MOTHER’s Low-Cost Home-Building Contest: Winner II

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Diagram of the Marquardts ceiling cutaway.
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One of the particularly fascinating things about the Marquardts' home is the way they mixed logs and conventional materials.
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Diagram of front of Marquardts house.
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Diagram of the Marquardts bedroom and closet areas. 
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Chart of the costs of Marquardts home design.
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Diagram of main living quarters of the Marquardts house. 

The Marquardts passed on a mortgage and went to work with planning, conviction and logs.

MOTHER’s Low-Cost Home-Building Contest: Winner Number II: The Marquardts

If there had been a prize category in our contest for best use of indigenous materials, the Marquardts’ home in Mediapolis, Iowa, would have won hands down. Though four out of the five winners in the contest made use of trees on or near their own property, Wayne, Marcia, Jamey, Matt, and Sara Marquardt put 252 logs directly to work as the floor joists, exterior walls, loft joists, and rafters of their home. No milling was done, other than notching and flattening some sides with a chain saw and hand tools.

Half of the logs were earned in trade for clearing a farmer’s land; the other half were purchased for a dollar apiece from a state forest where fire lanes were being cleared. Thus all the major structural elements of the 1,580-square-foot, two-story house cost only $126. In fact, getting the 18 foot to 24 foot logs to their building site cost more than twice as much as the materials themselves! (See the diagrams of the Marquardts home in the image gallery).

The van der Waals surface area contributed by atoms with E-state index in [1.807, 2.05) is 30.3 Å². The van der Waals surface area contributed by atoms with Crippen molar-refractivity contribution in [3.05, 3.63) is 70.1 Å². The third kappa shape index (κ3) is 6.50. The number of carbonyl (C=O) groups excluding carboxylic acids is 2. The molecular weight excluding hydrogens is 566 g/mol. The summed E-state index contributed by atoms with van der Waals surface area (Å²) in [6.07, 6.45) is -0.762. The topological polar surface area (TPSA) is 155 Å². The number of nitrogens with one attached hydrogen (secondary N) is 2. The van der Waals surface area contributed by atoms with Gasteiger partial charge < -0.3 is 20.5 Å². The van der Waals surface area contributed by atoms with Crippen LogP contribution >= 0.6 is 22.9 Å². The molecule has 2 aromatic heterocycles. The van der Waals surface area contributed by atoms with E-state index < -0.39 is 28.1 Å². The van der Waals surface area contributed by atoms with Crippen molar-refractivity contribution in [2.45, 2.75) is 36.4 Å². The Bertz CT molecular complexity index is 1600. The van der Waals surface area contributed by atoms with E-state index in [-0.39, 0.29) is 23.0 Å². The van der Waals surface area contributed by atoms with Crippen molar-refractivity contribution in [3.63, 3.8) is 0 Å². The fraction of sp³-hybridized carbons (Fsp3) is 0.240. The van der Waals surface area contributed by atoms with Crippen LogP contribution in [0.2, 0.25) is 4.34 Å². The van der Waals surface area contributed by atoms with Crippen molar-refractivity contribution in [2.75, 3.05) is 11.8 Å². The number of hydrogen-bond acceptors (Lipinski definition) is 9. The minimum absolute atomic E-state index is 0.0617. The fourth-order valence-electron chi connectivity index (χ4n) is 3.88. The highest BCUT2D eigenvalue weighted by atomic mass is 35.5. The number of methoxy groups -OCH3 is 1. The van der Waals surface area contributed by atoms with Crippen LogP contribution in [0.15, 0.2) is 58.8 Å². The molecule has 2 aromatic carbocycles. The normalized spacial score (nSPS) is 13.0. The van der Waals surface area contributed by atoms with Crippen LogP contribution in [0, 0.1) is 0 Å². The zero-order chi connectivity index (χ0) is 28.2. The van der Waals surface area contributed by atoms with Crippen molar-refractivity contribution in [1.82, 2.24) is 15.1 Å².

Low-Cost Home-Building: Fundamental Economy

From their first inkling of a plan, the Marquardts intended to build their home without a mortgage. This, of course, required that they design and build the house themselves-despite having no previous construction experience — and that they keep very tight control of expenses. It helped them to admit at the beginning that they wouldn’t be able to afford the time or money for everything they wanted; from that start, they focused their energy and funds on the necessities.

Using local logs for most of the structural elements saved thousands of dollars, and they shopped carefully for the store bought materials they needed. But the family took an even more fundamental approach to cost control. As they put their concepts to paper, they looked for building techniques that didn’t require heavy equipment or expensive tools. Rather than succumb to the allure of gadgets, they bought only basic hand tools, the most expensive of which was a $400 chain saw that’s still in use for cutting firewood. Because of their building’s design-it has a post, rather than trench, foundation, for example — they had little need of heavy equipment, and when more sophisticated tools were needed, they borrowed or rented them.

One of the particularly fascinating things about the Marquardts’ home is the way they mixed logs and conventional materials. The selection of one or the other for a particular job shows an understanding of both the relative durability of materials and reasonably simple construction practices.

The foundation, as we mentioned, consists of posts; they are spaced 5 feet on center along the 20 foot walls and 8 feet on center along the 40 foot sides. Each treated 6 by 6 was planted in concrete — made from one 80-pound bag of cement — that was poured into a hole extending below the frost line. Above the cement the posts were packed with dirt. Logs flattened on parallel sides form the sills that run around the building’s perimeter. These timbers over-hang the posts by 1-1/2 inches, so that the treated tongue-and-groove 2 X 8s used to close in the crawl space fit flush. Rather than insulate the floor, the Marquardts placed 6 inch fiberglass against the inside of the crawl space walls.